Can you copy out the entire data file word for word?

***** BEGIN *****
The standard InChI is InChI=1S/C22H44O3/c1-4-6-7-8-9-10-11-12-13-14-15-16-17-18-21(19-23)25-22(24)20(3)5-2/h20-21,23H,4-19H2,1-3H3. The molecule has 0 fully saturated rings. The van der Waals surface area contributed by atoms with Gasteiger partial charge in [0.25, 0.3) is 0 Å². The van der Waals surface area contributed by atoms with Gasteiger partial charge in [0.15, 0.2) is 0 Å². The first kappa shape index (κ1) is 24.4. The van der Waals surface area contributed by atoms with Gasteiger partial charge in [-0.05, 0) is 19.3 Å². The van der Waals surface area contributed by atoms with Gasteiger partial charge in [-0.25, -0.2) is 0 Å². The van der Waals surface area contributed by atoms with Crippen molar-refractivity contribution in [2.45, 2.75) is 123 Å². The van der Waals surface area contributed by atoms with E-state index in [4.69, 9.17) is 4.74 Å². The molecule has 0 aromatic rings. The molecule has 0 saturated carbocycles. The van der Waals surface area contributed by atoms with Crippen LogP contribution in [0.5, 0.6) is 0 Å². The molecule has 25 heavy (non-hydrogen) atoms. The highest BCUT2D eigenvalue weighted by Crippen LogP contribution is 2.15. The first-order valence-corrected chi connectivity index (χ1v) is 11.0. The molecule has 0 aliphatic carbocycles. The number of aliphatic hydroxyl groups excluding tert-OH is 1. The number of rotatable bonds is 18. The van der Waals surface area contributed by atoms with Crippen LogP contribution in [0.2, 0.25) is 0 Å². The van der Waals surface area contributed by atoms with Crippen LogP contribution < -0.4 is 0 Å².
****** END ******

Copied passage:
The standard InChI is InChI=1S/C22H44O3/c1-4-6-7-8-9-10-11-12-13-14-15-16-17-18-21(19-23)25-22(24)20(3)5-2/h20-21,23H,4-19H2,1-3H3. The molecule has 0 fully saturated rings. The van der Waals surface area contributed by atoms with Gasteiger partial charge in [0.25, 0.3) is 0 Å². The van der Waals surface area contributed by atoms with Gasteiger partial charge in [0.15, 0.2) is 0 Å². The first kappa shape index (κ1) is 24.4. The van der Waals surface area contributed by atoms with Gasteiger partial charge in [-0.05, 0) is 19.3 Å². The van der Waals surface area contributed by atoms with Gasteiger partial charge in [-0.25, -0.2) is 0 Å². The van der Waals surface area contributed by atoms with Crippen molar-refractivity contribution in [2.45, 2.75) is 123 Å². The van der Waals surface area contributed by atoms with E-state index in [4.69, 9.17) is 4.74 Å². The molecule has 0 aromatic rings. The molecule has 0 saturated carbocycles. The van der Waals surface area contributed by atoms with Crippen LogP contribution in [0.5, 0.6) is 0 Å². The molecule has 25 heavy (non-hydrogen) atoms. The highest BCUT2D eigenvalue weighted by Crippen LogP contribution is 2.15. The first-order valence-corrected chi connectivity index (χ1v) is 11.0. The molecule has 0 aliphatic carbocycles. The number of aliphatic hydroxyl groups excluding tert-OH is 1. The number of rotatable bonds is 18. The van der Waals surface area contributed by atoms with Crippen LogP contribution in [0.2, 0.25) is 0 Å². The van der Waals surface area contributed by atoms with Crippen LogP contribution < -0.4 is 0 Å².